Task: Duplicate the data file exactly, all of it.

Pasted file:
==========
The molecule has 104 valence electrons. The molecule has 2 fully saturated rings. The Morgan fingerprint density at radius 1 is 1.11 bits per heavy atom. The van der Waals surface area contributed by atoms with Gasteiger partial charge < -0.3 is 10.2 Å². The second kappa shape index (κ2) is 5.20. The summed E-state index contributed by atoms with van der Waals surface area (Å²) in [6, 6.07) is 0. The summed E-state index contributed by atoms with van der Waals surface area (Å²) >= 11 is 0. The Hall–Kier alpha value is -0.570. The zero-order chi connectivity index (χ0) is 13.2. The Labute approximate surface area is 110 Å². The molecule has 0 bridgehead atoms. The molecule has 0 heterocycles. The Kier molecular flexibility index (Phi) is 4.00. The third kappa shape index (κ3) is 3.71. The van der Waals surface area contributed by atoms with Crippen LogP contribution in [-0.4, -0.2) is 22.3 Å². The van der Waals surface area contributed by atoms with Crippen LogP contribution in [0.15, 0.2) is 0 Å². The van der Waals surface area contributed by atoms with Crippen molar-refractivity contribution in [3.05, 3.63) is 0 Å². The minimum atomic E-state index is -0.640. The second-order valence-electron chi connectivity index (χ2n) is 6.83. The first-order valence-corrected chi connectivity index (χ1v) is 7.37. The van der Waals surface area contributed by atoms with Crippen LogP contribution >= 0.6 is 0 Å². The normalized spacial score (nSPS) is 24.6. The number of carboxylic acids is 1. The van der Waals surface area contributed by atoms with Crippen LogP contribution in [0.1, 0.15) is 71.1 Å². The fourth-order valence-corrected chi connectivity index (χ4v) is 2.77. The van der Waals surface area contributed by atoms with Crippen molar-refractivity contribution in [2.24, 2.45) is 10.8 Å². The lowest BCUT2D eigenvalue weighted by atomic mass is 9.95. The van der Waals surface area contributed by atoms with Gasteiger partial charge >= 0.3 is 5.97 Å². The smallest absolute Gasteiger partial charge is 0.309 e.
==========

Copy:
The molecule has 104 valence electrons. The molecule has 2 fully saturated rings. The Morgan fingerprint density at radius 1 is 1.11 bits per heavy atom. The van der Waals surface area contributed by atoms with Gasteiger partial charge < -0.3 is 10.2 Å². The second kappa shape index (κ2) is 5.20. The summed E-state index contributed by atoms with van der Waals surface area (Å²) in [6, 6.07) is 0. The summed E-state index contributed by atoms with van der Waals surface area (Å²) >= 11 is 0. The Hall–Kier alpha value is -0.570. The zero-order chi connectivity index (χ0) is 13.2. The Labute approximate surface area is 110 Å². The molecule has 0 bridgehead atoms. The molecule has 0 heterocycles. The Kier molecular flexibility index (Phi) is 4.00. The third kappa shape index (κ3) is 3.71. The van der Waals surface area contributed by atoms with Crippen LogP contribution in [-0.4, -0.2) is 22.3 Å². The van der Waals surface area contributed by atoms with Crippen LogP contribution in [0.15, 0.2) is 0 Å². The van der Waals surface area contributed by atoms with Crippen molar-refractivity contribution in [3.05, 3.63) is 0 Å². The minimum atomic E-state index is -0.640. The second-order valence-electron chi connectivity index (χ2n) is 6.83. The first-order valence-corrected chi connectivity index (χ1v) is 7.37. The van der Waals surface area contributed by atoms with Crippen LogP contribution >= 0.6 is 0 Å². The normalized spacial score (nSPS) is 24.6. The number of carboxylic acids is 1. The van der Waals surface area contributed by atoms with Crippen LogP contribution in [0.1, 0.15) is 71.1 Å². The fourth-order valence-corrected chi connectivity index (χ4v) is 2.77. The van der Waals surface area contributed by atoms with Crippen molar-refractivity contribution in [2.24, 2.45) is 10.8 Å². The lowest BCUT2D eigenvalue weighted by atomic mass is 9.95. The van der Waals surface area contributed by atoms with Gasteiger partial charge >= 0.3 is 5.97 Å². The smallest absolute Gasteiger partial charge is 0.309 e.